Perhaps, but teacher-parent collaboration at critical junctures in a boy's education is key to closing the gap, according to Kennesaw State University psychology professor Dr. Kim Grimes. "It's at those points where the curriculums change the most — kindergarten, third grade, middle school and from high school to college — where holistic intervention is needed most," Dr. Grimes says. "Of course, we need better teaching. But it starts at home. And there's more funding needed to support after-school and weekend programs."
Dr. Kamau Bobb, a professor at Georgia State University's Andrew Young School of Policy Studies, goes a step further and lays the responsibility at the doors of the children themselves. He offers a bleak prognosis for black boys unless they challenge themselves to perform better throughout their school years. "While there is no doubt that institutional obstacles disproportionately oppose black youth," Bobb says, "a lot of them suffer from a crippling laziness and a mere average sense of ambition." He laments the fact that the volunteer tutoring service his staff offers goes mostly ignored by black male collegians who "set appointments, then find excuses not to come."
In a moment of candid reflection, Bobb divulges that he was "glad" that his only child — who, like him is black — is a girl. "Their odds of succeeding are better," says. "They're more focused."
(Full disclosure: Bobb's daughter and my only son have been schoolmates since before they could crawl, and currently attend the same neighborhood charter school, where parental participation is mandatory.)
It's tempting to scan a classroom like my son's and predict which of the boys — regardless of race, household status or physical ability — stand the best chance of succeeding as scholars. One (white) boy in my son's class is missing a limb, but I see nothing else about him that could thwart his ambitions for a stellar career in business or politics down the road.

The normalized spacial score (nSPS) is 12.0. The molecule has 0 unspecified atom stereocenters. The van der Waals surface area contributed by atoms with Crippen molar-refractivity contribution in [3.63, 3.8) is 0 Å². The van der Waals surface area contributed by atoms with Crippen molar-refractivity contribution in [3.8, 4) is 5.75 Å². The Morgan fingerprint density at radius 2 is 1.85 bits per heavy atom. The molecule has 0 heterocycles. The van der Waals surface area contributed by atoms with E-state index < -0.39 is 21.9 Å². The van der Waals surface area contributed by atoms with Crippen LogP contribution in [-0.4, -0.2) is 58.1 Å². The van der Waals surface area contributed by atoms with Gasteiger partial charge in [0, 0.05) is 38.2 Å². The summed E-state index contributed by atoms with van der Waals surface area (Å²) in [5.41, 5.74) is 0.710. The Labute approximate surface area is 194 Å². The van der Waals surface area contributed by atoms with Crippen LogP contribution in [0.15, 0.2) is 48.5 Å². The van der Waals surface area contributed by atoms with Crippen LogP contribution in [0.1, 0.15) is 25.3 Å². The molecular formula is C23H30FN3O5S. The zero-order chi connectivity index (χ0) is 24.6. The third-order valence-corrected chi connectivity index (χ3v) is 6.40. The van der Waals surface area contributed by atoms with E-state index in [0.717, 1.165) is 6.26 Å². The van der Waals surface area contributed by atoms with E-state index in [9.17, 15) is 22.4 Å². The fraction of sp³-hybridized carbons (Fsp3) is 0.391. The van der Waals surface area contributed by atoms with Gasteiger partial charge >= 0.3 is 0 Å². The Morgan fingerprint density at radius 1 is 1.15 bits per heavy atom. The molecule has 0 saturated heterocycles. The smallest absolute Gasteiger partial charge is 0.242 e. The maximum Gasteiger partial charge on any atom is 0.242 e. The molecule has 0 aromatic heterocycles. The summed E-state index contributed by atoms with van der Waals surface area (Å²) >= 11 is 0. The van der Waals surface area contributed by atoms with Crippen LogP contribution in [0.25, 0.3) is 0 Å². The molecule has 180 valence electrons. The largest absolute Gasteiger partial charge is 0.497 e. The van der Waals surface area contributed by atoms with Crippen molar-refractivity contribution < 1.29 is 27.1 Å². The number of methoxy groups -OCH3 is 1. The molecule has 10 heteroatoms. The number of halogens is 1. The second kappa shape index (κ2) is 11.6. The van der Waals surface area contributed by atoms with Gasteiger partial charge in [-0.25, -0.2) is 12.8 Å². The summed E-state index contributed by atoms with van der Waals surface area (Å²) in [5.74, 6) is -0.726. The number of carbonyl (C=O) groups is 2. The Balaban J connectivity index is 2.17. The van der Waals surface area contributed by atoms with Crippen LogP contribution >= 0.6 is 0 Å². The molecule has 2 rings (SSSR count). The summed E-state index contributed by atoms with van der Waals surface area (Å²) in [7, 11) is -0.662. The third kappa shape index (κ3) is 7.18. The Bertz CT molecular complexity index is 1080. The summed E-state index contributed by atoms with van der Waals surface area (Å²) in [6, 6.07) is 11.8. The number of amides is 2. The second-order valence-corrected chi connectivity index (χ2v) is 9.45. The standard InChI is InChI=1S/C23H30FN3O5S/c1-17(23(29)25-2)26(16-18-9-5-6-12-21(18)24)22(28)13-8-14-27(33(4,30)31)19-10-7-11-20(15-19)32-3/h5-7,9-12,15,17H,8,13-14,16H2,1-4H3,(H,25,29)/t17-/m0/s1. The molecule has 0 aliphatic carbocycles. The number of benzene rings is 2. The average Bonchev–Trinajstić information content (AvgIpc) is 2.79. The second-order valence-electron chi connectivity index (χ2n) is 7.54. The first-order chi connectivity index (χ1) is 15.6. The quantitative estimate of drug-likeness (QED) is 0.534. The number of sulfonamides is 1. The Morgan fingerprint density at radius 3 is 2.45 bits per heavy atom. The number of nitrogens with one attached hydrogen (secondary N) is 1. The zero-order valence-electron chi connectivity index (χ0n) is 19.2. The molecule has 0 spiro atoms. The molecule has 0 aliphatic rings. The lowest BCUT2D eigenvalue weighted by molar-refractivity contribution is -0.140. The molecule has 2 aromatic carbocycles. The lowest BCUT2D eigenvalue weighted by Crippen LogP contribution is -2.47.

There's a Latino kid in the class who comports himself as if he's been drilled to understand that the weight of his family's future rests on his scrawny shoulders. And there are, indeed, a few black boys in the class who are doing well and whose reading and math skills surpass my son's, despite his mom's rigorous instruction at home every night.
Still, it's obvious in classrooms nationwide that too many black boys seem destined to get left behind.
Why? Because they lack the kind of nurturing at home that would instill in them the self-discipline, self-esteem and self-assertion it takes to succeed in school.
Back in 1984, when I was struggling through my first year at Vanderbilt University in Nashville (where minorities made up less than 5 percent of the student body), the Rev. Jesse Jackson stated, "There is no such thing as a parental aide to a teacher. The teacher is an aide to the parents. It's the parents who rear the children."
Those words couldn't ring truer today.
Unless more of us step up to guide black boys to the chalkboard, the future of a generation risks being erased.
A. Scott Walton is a reporter based in Atlanta.